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              Electron beam computed tomography in the evaluation of cardiac calcification in chronic dialysis patients.

              The purpose of this study was to assess the value of electron beam computed tomography in the detection of cardiac calcifications in coronaries and valves of dialysis patients and to determine the rate at which calcification progresses. Forty-nine chronic hemodialysis patients aged 28 to 74 years were compared with 102 non-dialysis patients aged 32 to 73 years with documented or suspected coronary artery disease, all of whom underwent coronary angiography. We used high-resolution electron beam computed tomography scanning to make 30 axial slices with a distance of 3 mm between each slice. The number of calcifications, the surface area, and the average and highest density values were measured. We calculated a quantitative coronary artery calcium score and assessed calcification of mitral and aortic valves. In dialysis patients, the measurements were repeated after 12 months. The coronary artery calcium score was from 2.5-fold to fivefold higher in the dialysis patients than in the non-dialysis patients. Hypertensive dialysis patients had higher calcium scores than non-hypertensive dialysis patients (P < 0.05). A stepwise, multiple regression analysis confirmed the importance of age and hypertension. No correlation between calcium, phosphate, or parathyroid hormone values and the coronary calcium score was identified; however, the calcium score was inversely correlated with bone mass in the dialysis patients (r = 0.47, P < 0.05). The mitral valve was calcified in 59% of dialysis patients, while the aortic valve was calcified in 55%. The coronary artery calcium score was correlated with aortic valvular, but not mitral valvular calcification. A repeat examination of the dialysis patients at an interval of 1 year showed a disturbing tendency for progression. Our data under-score the frequency and severity of coronary and valvular calcifications in dialysis patients, and illustrate the rapid progression of this calcification. Finally, they draw attention to hypertension as an important risk factor in this process.
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                Author and article information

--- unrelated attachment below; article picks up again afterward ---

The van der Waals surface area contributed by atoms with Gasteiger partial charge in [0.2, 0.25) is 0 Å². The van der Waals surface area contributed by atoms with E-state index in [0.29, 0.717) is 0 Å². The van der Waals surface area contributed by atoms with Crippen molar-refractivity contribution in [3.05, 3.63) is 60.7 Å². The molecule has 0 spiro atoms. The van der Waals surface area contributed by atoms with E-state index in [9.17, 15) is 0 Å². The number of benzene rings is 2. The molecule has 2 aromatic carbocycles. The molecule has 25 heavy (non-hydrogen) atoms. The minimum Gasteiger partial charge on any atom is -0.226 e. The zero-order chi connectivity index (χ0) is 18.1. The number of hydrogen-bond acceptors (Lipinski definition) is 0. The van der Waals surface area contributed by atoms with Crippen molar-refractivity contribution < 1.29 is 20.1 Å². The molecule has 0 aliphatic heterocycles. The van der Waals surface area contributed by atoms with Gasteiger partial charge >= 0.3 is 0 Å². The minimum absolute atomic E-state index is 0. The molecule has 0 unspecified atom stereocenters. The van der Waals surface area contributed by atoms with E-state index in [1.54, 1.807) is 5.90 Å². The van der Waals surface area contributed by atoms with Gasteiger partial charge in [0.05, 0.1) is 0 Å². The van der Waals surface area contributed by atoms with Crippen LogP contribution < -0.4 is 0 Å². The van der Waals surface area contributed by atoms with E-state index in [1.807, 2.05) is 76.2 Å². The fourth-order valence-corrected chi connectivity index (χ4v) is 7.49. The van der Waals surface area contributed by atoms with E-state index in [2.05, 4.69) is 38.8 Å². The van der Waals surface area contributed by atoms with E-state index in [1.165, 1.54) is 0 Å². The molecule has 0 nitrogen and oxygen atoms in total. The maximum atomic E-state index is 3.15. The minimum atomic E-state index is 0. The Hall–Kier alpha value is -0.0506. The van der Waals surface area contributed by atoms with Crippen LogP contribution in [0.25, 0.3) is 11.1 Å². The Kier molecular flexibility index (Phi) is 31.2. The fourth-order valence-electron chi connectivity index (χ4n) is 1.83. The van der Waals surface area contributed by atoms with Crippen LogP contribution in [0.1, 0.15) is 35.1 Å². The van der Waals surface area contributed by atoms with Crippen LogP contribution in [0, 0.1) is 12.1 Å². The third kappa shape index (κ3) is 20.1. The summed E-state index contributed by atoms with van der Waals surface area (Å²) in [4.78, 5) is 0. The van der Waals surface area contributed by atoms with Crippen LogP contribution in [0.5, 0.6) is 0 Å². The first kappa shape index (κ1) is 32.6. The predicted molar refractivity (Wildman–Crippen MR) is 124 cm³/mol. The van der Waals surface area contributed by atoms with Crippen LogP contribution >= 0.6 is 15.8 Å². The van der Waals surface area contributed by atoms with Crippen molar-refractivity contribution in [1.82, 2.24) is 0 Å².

Journal
                BPU
                Blood Purif
                10.1159/issn.0253-5068
                Blood Purification
                S. Karger AG
                978-3-8055-8052-6
                978-3-318-01301-6
                0253-5068
                1421-9735
                2006
                December 2005
                23 December 2005
                : 24
                : 1
                : 56-62
                Affiliations
                Zena and Michael A. Wiener Cardiovascular Institute and Marie-Josée and Henry R. Kravis Center for Cardiovascular Health, Mount Sinai Medical Center, New York, N.Y., USA
                Article
                89438 Blood Purif 2006;24:56–62
                10.1159/000089438
                16361842
                © 2006 S. Karger AG, Basel

                Copyright: All rights reserved. No part of this publication may be translated into other languages, reproduced or utilized in any form or by any means, electronic or mechanical, including photocopying, recording, microcopying, or by any information storage and retrieval system, without permission in writing from the publisher. Drug Dosage: The authors and the publisher have exerted every effort to ensure that drug selection and dosage set forth in this text are in accord with current recommendations and practice at the time of publication. However, in view of ongoing research, changes in government regulations, and the constant flow of information relating to drug therapy and drug reactions, the reader is urged to check the package insert for each drug for any changes in indications and dosage and for added warnings and precautions. This is particularly important when the recommended agent is a new and/or infrequently employed drug. Disclaimer: The statements, opinions and data contained in this publication are solely those of the individual authors and contributors and not of the publishers and the editor(s). The appearance of advertisements or/and product references in the publication is not a warranty, endorsement, or approval of the products or services advertised or of their effectiveness, quality or safety. The publisher and the editor(s) disclaim responsibility for any injury to persons or property resulting from any ideas, methods, instructions or products referred to in the content or advertisements.

                Page count
                Tables: 2, References: 78, Pages: 7
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                Self URI (application/pdf): https://www.karger.com/Article/Pdf/89438